Mauldin quotes an article by gold expert Eric Sprott: “Do Western Central Banks Have Any Gold Left???” at sprottglobal.com/markets-at-a-glance/maag-article/?id=6590 … the gist of it is that Western Central Banks may have significantly less gold than is reported because:
1. Global gold supply excluding Russia and China (those countries don’t export any gold) is lower than it was in 2000. After the announced IMF sale of 403 tonnes of gold in December 2010, there has been no large announced sale of gold and yet demand has been stronger than ever.
2. Central banks are the only large holders of gold who can supply large amounts without it readily being tracked.
Most central banks have gold holdings in a number of other central banks to facilitate trading. These reserves are held all at banks such as the US Federal Reserve, the Bank of England, the German Bundesbank, the Swiss Central bank, and so on. None of these banks will allow any form of audit of their gold reserves, which recently became an issue as German politicians have been denied any form of audit or check on their gold holdings at the US Federal Reserve. The Bild newspaper quoted Haustein of the FDP saying that “all the gold has to be shipped back.” Currently, the Bundesbank holds 1536 tonnes of gold with the US Federal reserve and has settled at a return of 50 tonnes per year.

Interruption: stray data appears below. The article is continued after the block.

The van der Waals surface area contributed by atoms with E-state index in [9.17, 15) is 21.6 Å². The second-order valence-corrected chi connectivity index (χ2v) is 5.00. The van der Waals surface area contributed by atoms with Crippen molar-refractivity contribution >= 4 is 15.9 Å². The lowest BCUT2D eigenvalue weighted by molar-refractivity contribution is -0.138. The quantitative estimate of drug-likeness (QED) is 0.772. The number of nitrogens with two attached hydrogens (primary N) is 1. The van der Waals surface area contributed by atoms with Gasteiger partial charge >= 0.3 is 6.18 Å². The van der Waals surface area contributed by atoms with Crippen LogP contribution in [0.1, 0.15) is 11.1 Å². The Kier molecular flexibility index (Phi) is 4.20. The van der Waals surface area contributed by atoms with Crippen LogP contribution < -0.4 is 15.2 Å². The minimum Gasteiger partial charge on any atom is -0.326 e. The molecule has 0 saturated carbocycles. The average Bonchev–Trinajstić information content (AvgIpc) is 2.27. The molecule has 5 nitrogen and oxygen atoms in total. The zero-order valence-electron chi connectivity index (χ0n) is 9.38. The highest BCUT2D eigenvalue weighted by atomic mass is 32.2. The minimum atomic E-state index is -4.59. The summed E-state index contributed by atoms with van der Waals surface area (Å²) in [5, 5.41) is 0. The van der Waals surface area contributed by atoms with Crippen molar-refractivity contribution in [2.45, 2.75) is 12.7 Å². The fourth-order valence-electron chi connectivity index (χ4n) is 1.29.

If a number of countries, worried about their own debt and currency problems, started demanding their gold reserves back then it makes you wonder if it could escalate into a form of bank run. The central banks are certainly illusive entities which are used to using bank deposits to create money out of thin air, and it makes you wonder how short they are on their reserves. Any escalation in this would certainly push up the price of gold (and would certainly increase diplomatic pressures).
On Royalty Trusts:
I have been fascinated with energy royalty trusts ever since their phenomenal drop in price following that WSJ article in August reminded investors that they were temporary vehicles, which ended with a value of zero, so their dividends include a return of capital.
Look at WHX for example:
This chart not shows you how amazingly mispriced these vehicles can become, despite what should be a relatively easy calculation. This is the official website for this security: http://www.whiting.com/whiting-usa-trust-i/faqs/
The website states 2 important things: 1. This security is based on a fixed amount of oil & gas production and will have no value following it’s last payout. 2. The last payout is estimated to be 3 years from now.
A very simple calculation can therefore be done to calculate it’s value:
It isn’t always easy to locate the company website and find the estimated termination date for an SDR, but you can generally assume production will increase, then stabilize and usually power straight through until the last bit of oil or gas per contract is sold (the rest reverts back to the exploration company which sold the product in the first place).
I’ve written way too much already, so I’ll close it and say goodnight. I hope I’ve left you some food for thought here.